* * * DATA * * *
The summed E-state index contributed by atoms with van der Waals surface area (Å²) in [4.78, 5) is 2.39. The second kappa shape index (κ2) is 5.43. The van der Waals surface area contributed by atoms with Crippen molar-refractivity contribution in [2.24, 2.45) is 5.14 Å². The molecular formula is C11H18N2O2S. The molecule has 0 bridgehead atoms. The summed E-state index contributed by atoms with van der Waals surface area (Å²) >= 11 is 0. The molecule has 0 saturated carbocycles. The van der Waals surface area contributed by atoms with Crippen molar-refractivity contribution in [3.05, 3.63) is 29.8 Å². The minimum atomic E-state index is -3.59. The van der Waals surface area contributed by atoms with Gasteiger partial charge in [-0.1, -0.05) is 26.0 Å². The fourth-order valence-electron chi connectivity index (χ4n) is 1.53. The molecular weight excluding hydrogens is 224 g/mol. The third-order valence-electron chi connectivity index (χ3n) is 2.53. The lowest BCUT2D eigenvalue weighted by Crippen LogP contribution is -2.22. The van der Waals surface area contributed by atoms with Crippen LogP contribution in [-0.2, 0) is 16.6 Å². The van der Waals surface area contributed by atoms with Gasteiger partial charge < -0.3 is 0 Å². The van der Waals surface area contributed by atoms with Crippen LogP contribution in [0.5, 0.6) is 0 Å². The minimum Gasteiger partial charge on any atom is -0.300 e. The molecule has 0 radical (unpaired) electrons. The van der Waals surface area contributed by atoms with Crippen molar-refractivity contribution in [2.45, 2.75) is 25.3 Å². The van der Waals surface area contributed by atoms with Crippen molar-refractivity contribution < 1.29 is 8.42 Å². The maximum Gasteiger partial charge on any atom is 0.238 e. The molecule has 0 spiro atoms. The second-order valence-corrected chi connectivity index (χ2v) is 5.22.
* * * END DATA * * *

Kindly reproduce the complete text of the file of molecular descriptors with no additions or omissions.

The summed E-state index contributed by atoms with van der Waals surface area (Å²) in [4.78, 5) is 2.39. The second kappa shape index (κ2) is 5.43. The van der Waals surface area contributed by atoms with Crippen molar-refractivity contribution in [2.24, 2.45) is 5.14 Å². The molecular formula is C11H18N2O2S. The molecule has 0 bridgehead atoms. The summed E-state index contributed by atoms with van der Waals surface area (Å²) >= 11 is 0. The molecule has 0 saturated carbocycles. The van der Waals surface area contributed by atoms with Crippen molar-refractivity contribution in [3.05, 3.63) is 29.8 Å². The minimum atomic E-state index is -3.59. The van der Waals surface area contributed by atoms with Gasteiger partial charge in [-0.1, -0.05) is 26.0 Å². The fourth-order valence-electron chi connectivity index (χ4n) is 1.53. The molecular weight excluding hydrogens is 224 g/mol. The third-order valence-electron chi connectivity index (χ3n) is 2.53. The lowest BCUT2D eigenvalue weighted by Crippen LogP contribution is -2.22. The van der Waals surface area contributed by atoms with Crippen LogP contribution in [-0.2, 0) is 16.6 Å². The van der Waals surface area contributed by atoms with Gasteiger partial charge < -0.3 is 0 Å². The van der Waals surface area contributed by atoms with Crippen LogP contribution in [0.5, 0.6) is 0 Å². The minimum Gasteiger partial charge on any atom is -0.300 e. The molecule has 0 radical (unpaired) electrons. The van der Waals surface area contributed by atoms with Crippen molar-refractivity contribution in [2.45, 2.75) is 25.3 Å². The van der Waals surface area contributed by atoms with Crippen molar-refractivity contribution < 1.29 is 8.42 Å². The maximum Gasteiger partial charge on any atom is 0.238 e. The molecule has 0 spiro atoms. The second-order valence-corrected chi connectivity index (χ2v) is 5.22.